In order for you to write a story worth a damn you’re going to have hurt your main character in horrific, cruel and frankly unsporting ways.
In order for your story to be good, you need a believable hero. And in order for your hero to be believable, you’re going to have to beat the living fuck out of him.
Why? Because pain is credibility. You need the reader to sympathise with your character, or at least empathise. And your character will have to suffer for that sympathy.
A good hero has to make sacrifices. A good writer has to inflict unusual punishment on a character in order to communicate that sacrifice.
And a great writer makes flagellation an art.
The reason this works is simple manipulation. You see, you’re not just hurting your main character, you’re punishing the reader. You’re hooking them in to your story by toying with their emotions.
And once that happends, the bastards will just keep coming back for more.
Once the reader is hooked, they will follow the hero anywhere. Once the reader is hooked, they will feel every goddamn blow, every bit of pain, every word of it.
A sympathetic main character is almost more important than any other factor of your story. If people don’t want to read about your character, then your story is dead.
Formerly-alive screenwriting tutor Blake Snyder wrote a book about this very thing called Save The Cat. It’s well worth a read if you are the kind of writer who reads (AKA a good writer).
Snyder’s tenet is that the reader will follow your character - no matter how much of an complete and unrepentant bastard they are - as long as you feature a compelling ‘Save the Cat’ moment in your opening pages.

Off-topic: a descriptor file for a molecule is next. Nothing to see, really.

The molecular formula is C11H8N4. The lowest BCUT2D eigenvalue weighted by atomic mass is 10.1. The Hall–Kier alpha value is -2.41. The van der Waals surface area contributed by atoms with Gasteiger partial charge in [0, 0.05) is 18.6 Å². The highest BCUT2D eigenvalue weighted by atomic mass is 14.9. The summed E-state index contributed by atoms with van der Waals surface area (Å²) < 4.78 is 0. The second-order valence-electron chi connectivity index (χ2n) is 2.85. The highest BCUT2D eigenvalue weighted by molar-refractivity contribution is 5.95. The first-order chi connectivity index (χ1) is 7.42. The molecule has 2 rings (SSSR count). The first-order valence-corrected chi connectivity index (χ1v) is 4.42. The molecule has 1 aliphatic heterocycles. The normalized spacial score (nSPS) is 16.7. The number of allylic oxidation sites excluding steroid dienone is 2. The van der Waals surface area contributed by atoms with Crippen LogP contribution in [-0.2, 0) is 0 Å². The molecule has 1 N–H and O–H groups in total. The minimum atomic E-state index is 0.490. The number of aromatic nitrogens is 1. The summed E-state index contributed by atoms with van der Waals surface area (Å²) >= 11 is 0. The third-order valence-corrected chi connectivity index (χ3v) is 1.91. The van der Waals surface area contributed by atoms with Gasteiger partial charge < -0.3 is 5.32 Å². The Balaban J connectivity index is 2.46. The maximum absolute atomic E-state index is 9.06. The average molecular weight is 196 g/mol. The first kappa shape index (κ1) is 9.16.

A 'Save the Cat’ moment could mean literally having your abominable asshole of a lead character actually saving a cat.
Sometimes it’s a significant event - perhaps the character jumps in front of a truck to save the life of a child.
It can also be something small, such as having them lie to cover for someone and getting themselves in trouble, even when it would have been easier to tell the truth.
'But my character is an anti-hero,’ you’re screaming, even though I can’t hear you. 'The reader doesn’t need to sympathise with them,’
Bullshit, bullshit, bullshit. With a side of fuck you.
The reader needs a reason to follow your character. Give them one. No matter how small.
If you can’t find an ounce of vulnerability in your character then either you can’t write for fucking toffee, or you’re enough of an asshole to think you don’t have any vulnerabilities, at which point you have no business basing a character on yourself.
Let’s not beat around the proverbial privet here; your lead character is you. Yes it fucking is. The least you can do is give him your childhood abuse, your erectile dysfunction, something to make him slightly more sympathetic.
Stop crying and pay attention.
Once you’ve got the reader hooked, keeping them hooked is the easy part. All you’ve got to do is keep hurting your hero. Make them suffer.
Take something from them. Take everything from them. Better yet; give them something for a few chapters, then take it away. Let them climb two rungs up the ladder and knock them back one. Make it embarrassing. Humiliating.
And laugh while you do it. Laugh at the poor bastard, laugh at the fate you are dishing out for him.
The reader won’t be laughing. They’ll be right there, as your hero gets up, dusts himself off and presses forward.
Importantly, no matter how fucked up they are, no matter how hurt, no matter how impossible, keep your hero crawling towards the end.
Once they reach their goal, the reader will have been through hell and highwater with them, and their victory will be the reader’s victory.
They’ll have come through the pain together. And you’ll have created a character the reader will never forget.
If you want to write a good story, hurt your hero. If you want to write a great story, make them suffer.
Got a favourite save the cat moment? A favourite way of making the reader sympathise? Let me know in the comments!